Comparing Rents in Your Strip Mall Tenancy Mix
When you select new tenants for your retail strip mall, you should do so on the basis of the right tenant for the right location, paying the right rent. Not all tenants can pay the same rent simply because they are located in the same property. The tenancy mix has to be a balance of tenants that complement each other and draw in the customers. The rent that they pay is secondary to the tenant that you choose.
A retail shop business has its own margins of profitability based on the product or service it provides. This means that the shop rent will and should change based on the retailer type, not the location of the tenancy.
Broadly speaking the comparable rents from other tenants will give you a place to start from when setting new rents, however the tenant’s ability to pay the rent is fundamental to the equation. For example there is much more profit margin in a fast food retailers business versus that of a newsagent. The fast food retailer can spend more money on rent in a strip mall property.
You cannot however fill a property with fast food tenants simply to keep the rent up. The tenant mix offering will not well service the customer. What you need in the ideal tenant mix is a mixture of convenience retail, fast food, specialist retail, destination retail, and an anchor tenant or two.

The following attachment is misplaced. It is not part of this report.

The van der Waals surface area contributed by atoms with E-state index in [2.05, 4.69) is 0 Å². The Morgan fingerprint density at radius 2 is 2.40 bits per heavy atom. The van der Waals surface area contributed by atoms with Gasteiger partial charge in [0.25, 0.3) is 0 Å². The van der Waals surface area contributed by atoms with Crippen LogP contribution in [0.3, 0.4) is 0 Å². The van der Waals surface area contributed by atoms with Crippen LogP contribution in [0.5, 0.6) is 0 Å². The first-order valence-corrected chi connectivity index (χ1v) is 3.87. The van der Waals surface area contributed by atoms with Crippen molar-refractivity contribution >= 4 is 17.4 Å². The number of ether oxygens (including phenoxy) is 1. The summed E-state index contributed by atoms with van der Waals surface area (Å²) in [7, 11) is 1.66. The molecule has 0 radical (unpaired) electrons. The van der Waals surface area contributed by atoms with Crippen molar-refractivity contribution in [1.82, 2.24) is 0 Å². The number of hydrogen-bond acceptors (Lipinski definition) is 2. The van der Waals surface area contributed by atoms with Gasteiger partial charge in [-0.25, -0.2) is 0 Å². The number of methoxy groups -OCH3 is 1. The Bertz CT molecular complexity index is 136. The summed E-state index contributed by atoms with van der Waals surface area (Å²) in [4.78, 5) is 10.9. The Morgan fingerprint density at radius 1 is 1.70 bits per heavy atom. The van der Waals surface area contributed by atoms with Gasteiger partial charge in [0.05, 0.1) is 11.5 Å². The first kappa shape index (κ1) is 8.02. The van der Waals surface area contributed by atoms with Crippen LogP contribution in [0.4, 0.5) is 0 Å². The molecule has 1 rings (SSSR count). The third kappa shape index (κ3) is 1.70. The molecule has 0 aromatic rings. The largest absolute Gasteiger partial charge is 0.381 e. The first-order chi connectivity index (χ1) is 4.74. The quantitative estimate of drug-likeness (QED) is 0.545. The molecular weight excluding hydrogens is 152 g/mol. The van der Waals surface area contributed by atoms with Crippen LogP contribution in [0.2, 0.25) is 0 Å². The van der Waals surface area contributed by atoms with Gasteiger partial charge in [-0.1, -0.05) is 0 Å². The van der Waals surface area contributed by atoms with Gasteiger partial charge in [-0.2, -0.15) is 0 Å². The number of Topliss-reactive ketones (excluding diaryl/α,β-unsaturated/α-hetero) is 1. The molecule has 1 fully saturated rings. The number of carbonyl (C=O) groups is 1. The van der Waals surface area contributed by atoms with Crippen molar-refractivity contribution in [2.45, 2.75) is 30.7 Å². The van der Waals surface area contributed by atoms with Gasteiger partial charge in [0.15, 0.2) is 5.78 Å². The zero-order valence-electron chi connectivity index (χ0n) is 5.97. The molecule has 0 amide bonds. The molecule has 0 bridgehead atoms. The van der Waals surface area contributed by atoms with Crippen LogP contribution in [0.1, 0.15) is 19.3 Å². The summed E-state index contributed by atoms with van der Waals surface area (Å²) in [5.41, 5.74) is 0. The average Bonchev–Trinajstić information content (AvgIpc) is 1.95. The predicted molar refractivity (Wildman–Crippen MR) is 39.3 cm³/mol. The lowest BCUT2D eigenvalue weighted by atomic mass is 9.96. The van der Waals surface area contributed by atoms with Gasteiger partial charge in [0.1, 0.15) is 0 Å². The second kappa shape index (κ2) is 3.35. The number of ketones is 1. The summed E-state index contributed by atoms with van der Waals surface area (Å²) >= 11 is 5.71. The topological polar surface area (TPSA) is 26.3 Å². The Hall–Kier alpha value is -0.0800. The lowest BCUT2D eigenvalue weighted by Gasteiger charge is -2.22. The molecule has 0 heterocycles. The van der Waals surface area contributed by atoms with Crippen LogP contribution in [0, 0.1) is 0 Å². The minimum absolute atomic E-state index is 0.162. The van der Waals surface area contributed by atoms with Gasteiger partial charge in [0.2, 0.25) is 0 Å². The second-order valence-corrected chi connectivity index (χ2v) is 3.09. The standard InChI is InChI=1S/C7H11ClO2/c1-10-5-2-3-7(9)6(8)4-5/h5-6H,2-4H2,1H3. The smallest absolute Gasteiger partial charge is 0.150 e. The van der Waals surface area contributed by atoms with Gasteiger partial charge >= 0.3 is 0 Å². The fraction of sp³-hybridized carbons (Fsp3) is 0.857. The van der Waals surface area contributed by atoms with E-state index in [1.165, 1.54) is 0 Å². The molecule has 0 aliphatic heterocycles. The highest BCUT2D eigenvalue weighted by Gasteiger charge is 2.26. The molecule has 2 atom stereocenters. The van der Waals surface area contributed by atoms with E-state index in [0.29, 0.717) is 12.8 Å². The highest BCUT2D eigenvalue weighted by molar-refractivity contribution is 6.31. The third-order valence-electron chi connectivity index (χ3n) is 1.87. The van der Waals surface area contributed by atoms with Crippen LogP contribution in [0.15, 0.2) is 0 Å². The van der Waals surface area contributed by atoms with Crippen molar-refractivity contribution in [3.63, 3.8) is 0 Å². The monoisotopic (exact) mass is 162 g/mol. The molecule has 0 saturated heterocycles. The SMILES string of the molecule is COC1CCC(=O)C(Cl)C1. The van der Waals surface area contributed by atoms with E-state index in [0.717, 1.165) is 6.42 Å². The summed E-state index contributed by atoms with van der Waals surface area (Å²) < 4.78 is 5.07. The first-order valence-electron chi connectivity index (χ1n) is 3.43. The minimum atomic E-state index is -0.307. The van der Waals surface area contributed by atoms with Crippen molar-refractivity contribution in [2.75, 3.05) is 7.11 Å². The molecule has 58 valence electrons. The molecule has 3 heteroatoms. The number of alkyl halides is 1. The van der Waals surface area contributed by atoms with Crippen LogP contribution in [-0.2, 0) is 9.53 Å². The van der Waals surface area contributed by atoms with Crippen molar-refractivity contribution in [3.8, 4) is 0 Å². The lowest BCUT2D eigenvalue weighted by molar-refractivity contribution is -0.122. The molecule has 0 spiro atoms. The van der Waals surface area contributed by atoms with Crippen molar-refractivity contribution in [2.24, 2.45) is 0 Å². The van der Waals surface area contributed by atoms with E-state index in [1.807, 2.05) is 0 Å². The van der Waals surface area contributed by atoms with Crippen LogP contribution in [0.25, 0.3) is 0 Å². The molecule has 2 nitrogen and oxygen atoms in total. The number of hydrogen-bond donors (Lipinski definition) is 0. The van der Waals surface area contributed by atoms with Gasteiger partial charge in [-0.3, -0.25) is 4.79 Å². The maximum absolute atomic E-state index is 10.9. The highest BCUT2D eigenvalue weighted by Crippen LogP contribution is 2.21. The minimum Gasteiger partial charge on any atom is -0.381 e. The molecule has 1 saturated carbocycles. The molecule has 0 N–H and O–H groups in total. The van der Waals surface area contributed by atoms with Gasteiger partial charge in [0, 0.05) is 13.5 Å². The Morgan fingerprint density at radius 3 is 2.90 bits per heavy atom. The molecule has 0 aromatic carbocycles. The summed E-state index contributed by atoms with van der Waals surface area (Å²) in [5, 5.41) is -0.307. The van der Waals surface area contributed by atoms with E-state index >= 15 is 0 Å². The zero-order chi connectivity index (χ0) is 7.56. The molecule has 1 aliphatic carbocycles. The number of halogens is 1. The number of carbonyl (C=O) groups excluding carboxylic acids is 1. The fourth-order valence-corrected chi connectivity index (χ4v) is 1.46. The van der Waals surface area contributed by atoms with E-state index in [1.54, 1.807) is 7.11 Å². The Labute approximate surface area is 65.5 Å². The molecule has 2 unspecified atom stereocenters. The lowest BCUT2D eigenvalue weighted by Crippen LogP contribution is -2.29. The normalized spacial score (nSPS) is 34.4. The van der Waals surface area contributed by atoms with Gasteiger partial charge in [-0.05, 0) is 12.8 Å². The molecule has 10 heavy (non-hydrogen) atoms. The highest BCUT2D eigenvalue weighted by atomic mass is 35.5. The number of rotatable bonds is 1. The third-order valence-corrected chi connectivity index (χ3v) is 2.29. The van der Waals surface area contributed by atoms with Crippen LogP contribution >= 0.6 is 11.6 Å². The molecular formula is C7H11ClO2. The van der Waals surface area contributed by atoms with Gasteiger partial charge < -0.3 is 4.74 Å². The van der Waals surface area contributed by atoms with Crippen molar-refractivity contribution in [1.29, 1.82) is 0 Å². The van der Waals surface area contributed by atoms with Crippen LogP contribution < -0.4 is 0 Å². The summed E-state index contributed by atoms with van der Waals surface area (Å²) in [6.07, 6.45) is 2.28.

Design your property so that the tenants are clustered into zones that sell off each other. This has been found to be highly successful as a tenant mix strategy; if you put complementary retailers into the same cluster, more sales result across the board. When you get more sales, you underpin the landlords rent, lower the potential for vacancies, and help the property perform more directly.
A well designed tenancy mix will create an ‘ant track’ where people and customers walk. It is the ‘ant track’ that will elevate your rental on the corners and the areas of congregation.
If you compare properties locally you can see what works and what doesn’t. The way to analyse the tenant mix and rentals of other properties is to look at:
- The location of the shop relative to the ‘ant track’
- The size of the shop
- The frontage of the shop
- Proximity of the shop in a ‘cluster’ that works
- The number of people visiting the other property and the best days for shoppers
- The length of the lease term
- The type of rent (net or gross) that is paid and when it was set
It is surprising what other tenants in other properties will tell you if you just ask. You will likely find out about levels of trade, the other landlord, and the customer mindset that the retailers see. All of this is of high value when you are setting your plans for your own retail strip mall property.